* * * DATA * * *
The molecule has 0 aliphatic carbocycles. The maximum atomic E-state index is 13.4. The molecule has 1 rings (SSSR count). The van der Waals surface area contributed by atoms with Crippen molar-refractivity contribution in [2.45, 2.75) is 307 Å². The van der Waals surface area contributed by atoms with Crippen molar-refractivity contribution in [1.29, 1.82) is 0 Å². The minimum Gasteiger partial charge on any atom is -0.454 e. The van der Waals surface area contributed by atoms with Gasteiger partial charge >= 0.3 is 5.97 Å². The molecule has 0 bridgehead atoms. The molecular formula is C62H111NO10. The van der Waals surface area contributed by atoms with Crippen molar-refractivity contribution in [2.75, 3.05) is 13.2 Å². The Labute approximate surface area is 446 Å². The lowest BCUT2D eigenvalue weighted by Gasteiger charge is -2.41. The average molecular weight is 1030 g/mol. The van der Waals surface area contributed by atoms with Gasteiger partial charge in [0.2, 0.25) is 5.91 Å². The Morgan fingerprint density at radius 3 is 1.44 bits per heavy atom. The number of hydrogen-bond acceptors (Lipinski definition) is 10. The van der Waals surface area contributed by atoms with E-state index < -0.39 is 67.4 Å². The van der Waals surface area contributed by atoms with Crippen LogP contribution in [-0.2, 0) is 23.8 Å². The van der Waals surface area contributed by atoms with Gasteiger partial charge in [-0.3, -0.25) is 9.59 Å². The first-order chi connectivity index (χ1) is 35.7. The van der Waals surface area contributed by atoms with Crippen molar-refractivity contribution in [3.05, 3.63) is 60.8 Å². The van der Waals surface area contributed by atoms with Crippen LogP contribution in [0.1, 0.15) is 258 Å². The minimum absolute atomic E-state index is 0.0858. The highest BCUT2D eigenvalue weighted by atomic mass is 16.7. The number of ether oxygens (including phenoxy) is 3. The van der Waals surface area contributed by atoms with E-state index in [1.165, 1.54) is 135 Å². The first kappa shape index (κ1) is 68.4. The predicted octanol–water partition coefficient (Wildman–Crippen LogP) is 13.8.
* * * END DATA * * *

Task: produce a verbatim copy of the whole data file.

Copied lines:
The molecule has 0 aliphatic carbocycles. The maximum atomic E-state index is 13.4. The molecule has 1 rings (SSSR count). The van der Waals surface area contributed by atoms with Crippen molar-refractivity contribution in [2.45, 2.75) is 307 Å². The van der Waals surface area contributed by atoms with Crippen molar-refractivity contribution in [1.29, 1.82) is 0 Å². The minimum Gasteiger partial charge on any atom is -0.454 e. The van der Waals surface area contributed by atoms with Gasteiger partial charge >= 0.3 is 5.97 Å². The molecule has 0 bridgehead atoms. The molecular formula is C62H111NO10. The van der Waals surface area contributed by atoms with Crippen molar-refractivity contribution in [2.75, 3.05) is 13.2 Å². The Labute approximate surface area is 446 Å². The lowest BCUT2D eigenvalue weighted by Gasteiger charge is -2.41. The average molecular weight is 1030 g/mol. The van der Waals surface area contributed by atoms with Gasteiger partial charge in [0.2, 0.25) is 5.91 Å². The Morgan fingerprint density at radius 3 is 1.44 bits per heavy atom. The number of hydrogen-bond acceptors (Lipinski definition) is 10. The van der Waals surface area contributed by atoms with E-state index < -0.39 is 67.4 Å². The van der Waals surface area contributed by atoms with Crippen LogP contribution in [-0.2, 0) is 23.8 Å². The van der Waals surface area contributed by atoms with Gasteiger partial charge in [-0.3, -0.25) is 9.59 Å². The first-order chi connectivity index (χ1) is 35.7. The van der Waals surface area contributed by atoms with Crippen molar-refractivity contribution in [3.05, 3.63) is 60.8 Å². The van der Waals surface area contributed by atoms with Crippen LogP contribution in [0.1, 0.15) is 258 Å². The minimum absolute atomic E-state index is 0.0858. The highest BCUT2D eigenvalue weighted by atomic mass is 16.7. The number of ether oxygens (including phenoxy) is 3. The van der Waals surface area contributed by atoms with E-state index in [1.165, 1.54) is 135 Å². The first kappa shape index (κ1) is 68.4. The predicted octanol–water partition coefficient (Wildman–Crippen LogP) is 13.8.